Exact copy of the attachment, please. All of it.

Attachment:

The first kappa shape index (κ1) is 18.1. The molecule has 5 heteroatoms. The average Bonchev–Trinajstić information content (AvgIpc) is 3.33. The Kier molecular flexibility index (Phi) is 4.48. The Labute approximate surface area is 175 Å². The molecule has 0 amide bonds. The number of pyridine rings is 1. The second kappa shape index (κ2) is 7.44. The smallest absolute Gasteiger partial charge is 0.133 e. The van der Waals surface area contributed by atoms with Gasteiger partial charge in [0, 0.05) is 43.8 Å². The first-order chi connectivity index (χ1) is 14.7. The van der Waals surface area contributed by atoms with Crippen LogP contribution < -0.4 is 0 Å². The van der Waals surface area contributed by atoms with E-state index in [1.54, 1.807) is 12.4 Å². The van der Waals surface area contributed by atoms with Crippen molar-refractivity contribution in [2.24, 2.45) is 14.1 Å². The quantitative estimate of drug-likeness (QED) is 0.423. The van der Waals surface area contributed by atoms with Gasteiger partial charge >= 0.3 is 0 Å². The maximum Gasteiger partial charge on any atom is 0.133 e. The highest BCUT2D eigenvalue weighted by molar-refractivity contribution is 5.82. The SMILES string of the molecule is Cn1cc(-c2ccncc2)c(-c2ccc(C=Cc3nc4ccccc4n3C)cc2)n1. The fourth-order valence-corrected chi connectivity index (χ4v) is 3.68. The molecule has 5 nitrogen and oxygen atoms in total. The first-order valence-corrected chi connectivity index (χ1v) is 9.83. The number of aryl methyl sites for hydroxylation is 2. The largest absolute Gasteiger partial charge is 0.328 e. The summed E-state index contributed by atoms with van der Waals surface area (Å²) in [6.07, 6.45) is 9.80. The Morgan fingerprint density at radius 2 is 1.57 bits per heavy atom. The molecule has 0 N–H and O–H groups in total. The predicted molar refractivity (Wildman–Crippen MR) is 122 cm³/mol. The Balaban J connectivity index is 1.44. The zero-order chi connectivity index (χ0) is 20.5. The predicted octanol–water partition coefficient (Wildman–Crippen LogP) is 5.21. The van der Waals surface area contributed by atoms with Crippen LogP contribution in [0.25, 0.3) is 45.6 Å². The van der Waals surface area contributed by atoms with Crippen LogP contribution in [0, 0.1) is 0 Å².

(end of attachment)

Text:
The first kappa shape index (κ1) is 18.1. The molecule has 5 heteroatoms. The average Bonchev–Trinajstić information content (AvgIpc) is 3.33. The Kier molecular flexibility index (Phi) is 4.48. The Labute approximate surface area is 175 Å². The molecule has 0 amide bonds. The number of pyridine rings is 1. The second kappa shape index (κ2) is 7.44. The smallest absolute Gasteiger partial charge is 0.133 e. The van der Waals surface area contributed by atoms with Gasteiger partial charge in [0, 0.05) is 43.8 Å². The first-order chi connectivity index (χ1) is 14.7. The van der Waals surface area contributed by atoms with Crippen LogP contribution < -0.4 is 0 Å². The van der Waals surface area contributed by atoms with E-state index in [1.54, 1.807) is 12.4 Å². The van der Waals surface area contributed by atoms with Crippen molar-refractivity contribution in [2.24, 2.45) is 14.1 Å². The quantitative estimate of drug-likeness (QED) is 0.423. The van der Waals surface area contributed by atoms with Gasteiger partial charge >= 0.3 is 0 Å². The maximum Gasteiger partial charge on any atom is 0.133 e. The highest BCUT2D eigenvalue weighted by molar-refractivity contribution is 5.82. The SMILES string of the molecule is Cn1cc(-c2ccncc2)c(-c2ccc(C=Cc3nc4ccccc4n3C)cc2)n1. The fourth-order valence-corrected chi connectivity index (χ4v) is 3.68. The molecule has 5 nitrogen and oxygen atoms in total. The first-order valence-corrected chi connectivity index (χ1v) is 9.83. The number of aryl methyl sites for hydroxylation is 2. The largest absolute Gasteiger partial charge is 0.328 e. The summed E-state index contributed by atoms with van der Waals surface area (Å²) in [6.07, 6.45) is 9.80. The Morgan fingerprint density at radius 2 is 1.57 bits per heavy atom. The molecule has 0 N–H and O–H groups in total. The predicted molar refractivity (Wildman–Crippen MR) is 122 cm³/mol. The Balaban J connectivity index is 1.44. The zero-order chi connectivity index (χ0) is 20.5. The predicted octanol–water partition coefficient (Wildman–Crippen LogP) is 5.21. The van der Waals surface area contributed by atoms with Crippen LogP contribution in [0.25, 0.3) is 45.6 Å². The van der Waals surface area contributed by atoms with Crippen LogP contribution in [0, 0.1) is 0 Å².